Yeah to be clear, I'm not advocating people stop fueling their exercises for the earth. I'm just thinking in terms of someone who is in a position like me- I work out, I eat, but I'm overweight. I obviously over-eat. And it is in contradiction with my ethics to over consume limited resources like this.

    I don't know if there is a meaningful ethical difference between someone who consumes 2,200 a day (for example) to maintain excess body weight and someone who consumes 2,200 a day in order to fuel an active lifestyle for recreational purposes. Both are over-consumption. I think we tend to assign more "virtue" to the latter choice because of our feelings around excess weight and the association with "laziness" or "greed."

    But from the point of view of someone who doesn't have access to the same resources, both decisions might look pretty much the same to me.

    I'm not sure, I'm just pondering here.

    Someone who doesn't have the same resources isn't being prevented from accessing resources because other people over-eat. That's an entirely different discussion...

    But I do think there is a difference between over consuming food in a way that is harmful to your health, and consuming food to fuel your activity. If we start saying someone shouldn't exercise because then they'll eat more and then they'll be contributing to ecological destruction is the same line of thinking that says that humans should just kill themselves because our existence is bad for the earth. We, just like any other creature on the earth, have a right to exist. We have a right to be healthy. And we have a right to eat enough to be healthy.

    When you mention "virtue" and "laziness" and "greed" I sense that we are touching on issues of fatphobia, which I will also be clear: I am opposed to fatphobia. I'm not advocating we go out and ridicule people who are overweight for being greedy and destroying the earth. I was literally just thinking that this was another way of thinking about over eating, and another reason to gain control over it. I can't recall now if i ever mentioned in my original post, but I do see myself as a "food addict." Eating as an addiction is not the same as eating for sustenance.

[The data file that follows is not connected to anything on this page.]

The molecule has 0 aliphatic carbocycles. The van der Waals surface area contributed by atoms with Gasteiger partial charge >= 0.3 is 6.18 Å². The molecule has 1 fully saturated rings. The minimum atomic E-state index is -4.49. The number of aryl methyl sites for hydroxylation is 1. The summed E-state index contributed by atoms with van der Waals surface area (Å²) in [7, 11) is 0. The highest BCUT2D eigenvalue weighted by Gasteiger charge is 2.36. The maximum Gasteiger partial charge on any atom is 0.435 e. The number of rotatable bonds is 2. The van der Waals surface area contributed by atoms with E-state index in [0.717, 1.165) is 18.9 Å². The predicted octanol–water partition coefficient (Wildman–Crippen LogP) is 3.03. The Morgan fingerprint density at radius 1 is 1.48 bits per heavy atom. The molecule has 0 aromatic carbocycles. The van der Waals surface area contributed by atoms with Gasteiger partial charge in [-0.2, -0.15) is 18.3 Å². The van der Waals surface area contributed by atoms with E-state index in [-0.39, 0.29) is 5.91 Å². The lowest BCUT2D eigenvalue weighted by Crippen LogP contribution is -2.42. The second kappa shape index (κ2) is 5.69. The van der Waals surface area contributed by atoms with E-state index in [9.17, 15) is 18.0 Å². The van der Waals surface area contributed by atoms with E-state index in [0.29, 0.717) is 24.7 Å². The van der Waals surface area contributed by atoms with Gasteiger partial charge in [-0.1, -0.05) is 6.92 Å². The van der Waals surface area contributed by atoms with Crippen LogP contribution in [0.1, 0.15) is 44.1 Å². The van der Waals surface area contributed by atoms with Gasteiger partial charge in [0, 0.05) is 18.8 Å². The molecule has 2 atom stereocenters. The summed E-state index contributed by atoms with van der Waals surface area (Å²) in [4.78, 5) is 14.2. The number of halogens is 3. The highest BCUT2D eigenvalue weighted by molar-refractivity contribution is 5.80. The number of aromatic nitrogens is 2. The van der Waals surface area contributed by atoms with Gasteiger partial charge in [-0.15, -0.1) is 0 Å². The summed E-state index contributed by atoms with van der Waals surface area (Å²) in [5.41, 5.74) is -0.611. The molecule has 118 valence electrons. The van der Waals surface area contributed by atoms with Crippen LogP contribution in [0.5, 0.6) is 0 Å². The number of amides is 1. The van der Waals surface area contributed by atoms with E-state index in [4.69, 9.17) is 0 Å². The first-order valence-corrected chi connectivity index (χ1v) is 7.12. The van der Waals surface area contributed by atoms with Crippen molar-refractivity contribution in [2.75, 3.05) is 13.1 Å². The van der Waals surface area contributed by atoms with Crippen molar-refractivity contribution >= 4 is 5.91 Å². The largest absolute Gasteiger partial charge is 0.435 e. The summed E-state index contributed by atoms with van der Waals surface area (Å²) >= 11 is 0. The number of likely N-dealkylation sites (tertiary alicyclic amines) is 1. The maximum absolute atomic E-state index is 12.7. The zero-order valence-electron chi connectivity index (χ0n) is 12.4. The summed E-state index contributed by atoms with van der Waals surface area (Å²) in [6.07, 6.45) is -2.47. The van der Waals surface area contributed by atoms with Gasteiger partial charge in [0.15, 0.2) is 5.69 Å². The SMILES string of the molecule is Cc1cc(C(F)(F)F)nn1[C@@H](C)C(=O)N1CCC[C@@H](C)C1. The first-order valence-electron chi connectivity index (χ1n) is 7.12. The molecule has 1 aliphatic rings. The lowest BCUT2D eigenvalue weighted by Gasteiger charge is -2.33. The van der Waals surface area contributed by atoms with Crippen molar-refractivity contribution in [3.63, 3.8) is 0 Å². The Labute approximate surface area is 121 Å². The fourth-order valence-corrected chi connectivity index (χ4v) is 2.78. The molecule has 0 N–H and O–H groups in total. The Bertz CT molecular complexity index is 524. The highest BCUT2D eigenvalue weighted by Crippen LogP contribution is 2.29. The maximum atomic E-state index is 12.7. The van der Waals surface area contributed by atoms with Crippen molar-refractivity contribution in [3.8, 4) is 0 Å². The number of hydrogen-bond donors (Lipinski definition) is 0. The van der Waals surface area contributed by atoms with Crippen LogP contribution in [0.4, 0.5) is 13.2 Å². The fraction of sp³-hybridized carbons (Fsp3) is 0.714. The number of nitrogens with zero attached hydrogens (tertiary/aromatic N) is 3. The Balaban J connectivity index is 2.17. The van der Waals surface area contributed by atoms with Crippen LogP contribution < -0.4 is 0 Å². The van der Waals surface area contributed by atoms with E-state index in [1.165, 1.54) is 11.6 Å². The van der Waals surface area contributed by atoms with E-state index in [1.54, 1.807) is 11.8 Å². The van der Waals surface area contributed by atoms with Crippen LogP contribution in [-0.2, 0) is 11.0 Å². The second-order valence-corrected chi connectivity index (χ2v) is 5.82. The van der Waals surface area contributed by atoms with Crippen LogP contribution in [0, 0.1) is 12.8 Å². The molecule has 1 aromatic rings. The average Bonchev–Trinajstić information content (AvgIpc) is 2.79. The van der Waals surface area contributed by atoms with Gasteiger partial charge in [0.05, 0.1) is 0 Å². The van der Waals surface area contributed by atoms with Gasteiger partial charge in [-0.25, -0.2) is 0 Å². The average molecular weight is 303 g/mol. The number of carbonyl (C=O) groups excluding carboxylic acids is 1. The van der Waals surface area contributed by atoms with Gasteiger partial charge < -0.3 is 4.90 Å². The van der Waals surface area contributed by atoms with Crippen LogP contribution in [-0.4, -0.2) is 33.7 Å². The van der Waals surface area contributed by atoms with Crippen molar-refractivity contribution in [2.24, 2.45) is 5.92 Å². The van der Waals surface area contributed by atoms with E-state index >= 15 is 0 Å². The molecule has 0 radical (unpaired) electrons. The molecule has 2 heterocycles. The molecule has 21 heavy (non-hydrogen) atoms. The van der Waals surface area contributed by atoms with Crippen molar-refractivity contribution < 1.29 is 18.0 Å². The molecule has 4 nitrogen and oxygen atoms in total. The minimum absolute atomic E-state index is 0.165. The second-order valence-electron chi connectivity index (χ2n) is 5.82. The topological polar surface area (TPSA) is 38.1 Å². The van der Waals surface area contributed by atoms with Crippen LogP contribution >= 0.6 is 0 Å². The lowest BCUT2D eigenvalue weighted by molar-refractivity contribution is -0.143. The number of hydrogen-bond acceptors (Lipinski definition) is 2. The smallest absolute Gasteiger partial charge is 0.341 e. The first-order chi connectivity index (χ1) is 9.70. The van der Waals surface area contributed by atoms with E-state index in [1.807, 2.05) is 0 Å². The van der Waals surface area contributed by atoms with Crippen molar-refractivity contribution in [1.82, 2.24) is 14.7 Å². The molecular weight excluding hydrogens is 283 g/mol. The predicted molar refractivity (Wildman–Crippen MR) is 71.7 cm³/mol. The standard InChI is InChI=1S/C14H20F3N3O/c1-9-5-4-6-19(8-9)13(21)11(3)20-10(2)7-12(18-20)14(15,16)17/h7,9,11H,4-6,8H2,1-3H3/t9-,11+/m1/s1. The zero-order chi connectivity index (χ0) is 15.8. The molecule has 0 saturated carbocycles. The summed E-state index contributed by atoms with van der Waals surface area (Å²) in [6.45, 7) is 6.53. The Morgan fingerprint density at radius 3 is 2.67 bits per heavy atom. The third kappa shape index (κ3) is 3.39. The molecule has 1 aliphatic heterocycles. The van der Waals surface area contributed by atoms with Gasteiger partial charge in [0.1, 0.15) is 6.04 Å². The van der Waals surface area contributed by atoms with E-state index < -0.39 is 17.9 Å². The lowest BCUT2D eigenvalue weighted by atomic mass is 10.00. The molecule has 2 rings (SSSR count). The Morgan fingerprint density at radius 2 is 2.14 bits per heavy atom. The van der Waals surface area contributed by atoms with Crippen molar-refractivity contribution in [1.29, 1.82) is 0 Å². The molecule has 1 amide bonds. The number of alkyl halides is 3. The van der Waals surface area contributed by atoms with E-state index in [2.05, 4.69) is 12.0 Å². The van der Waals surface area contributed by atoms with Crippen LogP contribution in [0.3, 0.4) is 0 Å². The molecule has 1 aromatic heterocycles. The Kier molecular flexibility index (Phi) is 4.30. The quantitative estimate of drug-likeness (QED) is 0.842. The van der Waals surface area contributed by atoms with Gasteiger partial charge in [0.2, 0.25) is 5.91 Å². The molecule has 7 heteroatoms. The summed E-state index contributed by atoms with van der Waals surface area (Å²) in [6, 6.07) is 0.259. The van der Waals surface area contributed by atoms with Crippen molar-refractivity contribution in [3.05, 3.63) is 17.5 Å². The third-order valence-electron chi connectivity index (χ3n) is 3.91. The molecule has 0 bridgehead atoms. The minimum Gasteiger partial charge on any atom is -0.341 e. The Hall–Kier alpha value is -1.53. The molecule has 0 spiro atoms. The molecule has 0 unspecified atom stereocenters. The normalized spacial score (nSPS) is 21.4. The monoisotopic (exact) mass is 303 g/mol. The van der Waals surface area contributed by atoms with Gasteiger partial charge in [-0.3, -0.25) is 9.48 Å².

What is the problem with eating more than I need to maintain excess body weight if we're not talking about limited resources?

    If I'm using resources I don't need, it initially seems illogical to me to have a group of situations where that is okay and a group of situations where it isn't okay.

    I don't need to eat 2,200 calories a day, I do it because I choose to go out and run and I use those calories to fuel it. Again, what's the meaningful difference between the pleasure I get from that running and the pleasure someone else may get from eating those calories and using them to maintain excess body weight?

    I'm not talking about the difference in the impact to their life. In the context of an ecological discussion, what is the meaningful difference between those two types of recreational chosen pleasure?

    If talking about the use of scarce resources, the person that uses the extra calories to fuel exercise at an appropriate bodyweight is gong to statistically use fewer medical/health related resources vs some eating to maintain excess bodyweight.
  • janejellyrolljanejellyroll Member Posts: 24,313 Member Member Posts: 24,313 Member
    AnnPT77 wrote: »
    MarttaHP wrote: »
    I'm maintaining my weight, so in that sense I'm not consuming calories in excess. But arguably I'm burning many more calories than necessary by exercising much more than needed for optimal health. I don't need to run six days a week. I don't need to train for a marathon.